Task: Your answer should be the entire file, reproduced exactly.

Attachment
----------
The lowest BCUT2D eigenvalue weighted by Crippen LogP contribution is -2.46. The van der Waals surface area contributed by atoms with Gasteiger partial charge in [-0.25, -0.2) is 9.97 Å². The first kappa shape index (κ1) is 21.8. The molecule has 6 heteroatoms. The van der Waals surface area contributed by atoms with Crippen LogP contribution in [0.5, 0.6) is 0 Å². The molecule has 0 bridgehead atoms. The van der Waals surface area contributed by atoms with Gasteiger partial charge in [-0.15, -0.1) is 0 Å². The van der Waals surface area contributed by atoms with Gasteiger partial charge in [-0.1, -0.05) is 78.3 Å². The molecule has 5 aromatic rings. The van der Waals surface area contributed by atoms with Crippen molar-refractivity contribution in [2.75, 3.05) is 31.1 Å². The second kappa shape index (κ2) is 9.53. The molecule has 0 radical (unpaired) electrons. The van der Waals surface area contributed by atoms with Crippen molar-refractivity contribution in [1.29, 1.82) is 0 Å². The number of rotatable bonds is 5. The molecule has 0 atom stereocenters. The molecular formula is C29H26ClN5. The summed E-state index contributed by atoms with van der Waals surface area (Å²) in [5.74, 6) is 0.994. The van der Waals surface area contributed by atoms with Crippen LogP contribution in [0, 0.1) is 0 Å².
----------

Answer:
The lowest BCUT2D eigenvalue weighted by Crippen LogP contribution is -2.46. The van der Waals surface area contributed by atoms with Gasteiger partial charge in [-0.25, -0.2) is 9.97 Å². The first kappa shape index (κ1) is 21.8. The molecule has 6 heteroatoms. The van der Waals surface area contributed by atoms with Crippen LogP contribution in [0.5, 0.6) is 0 Å². The molecule has 0 bridgehead atoms. The van der Waals surface area contributed by atoms with Gasteiger partial charge in [-0.15, -0.1) is 0 Å². The van der Waals surface area contributed by atoms with Gasteiger partial charge in [-0.1, -0.05) is 78.3 Å². The molecule has 5 aromatic rings. The van der Waals surface area contributed by atoms with Crippen molar-refractivity contribution in [2.75, 3.05) is 31.1 Å². The second kappa shape index (κ2) is 9.53. The molecule has 0 radical (unpaired) electrons. The van der Waals surface area contributed by atoms with Crippen molar-refractivity contribution in [1.29, 1.82) is 0 Å². The number of rotatable bonds is 5. The molecule has 0 atom stereocenters. The molecular formula is C29H26ClN5. The summed E-state index contributed by atoms with van der Waals surface area (Å²) in [5.74, 6) is 0.994. The van der Waals surface area contributed by atoms with Crippen LogP contribution in [0, 0.1) is 0 Å².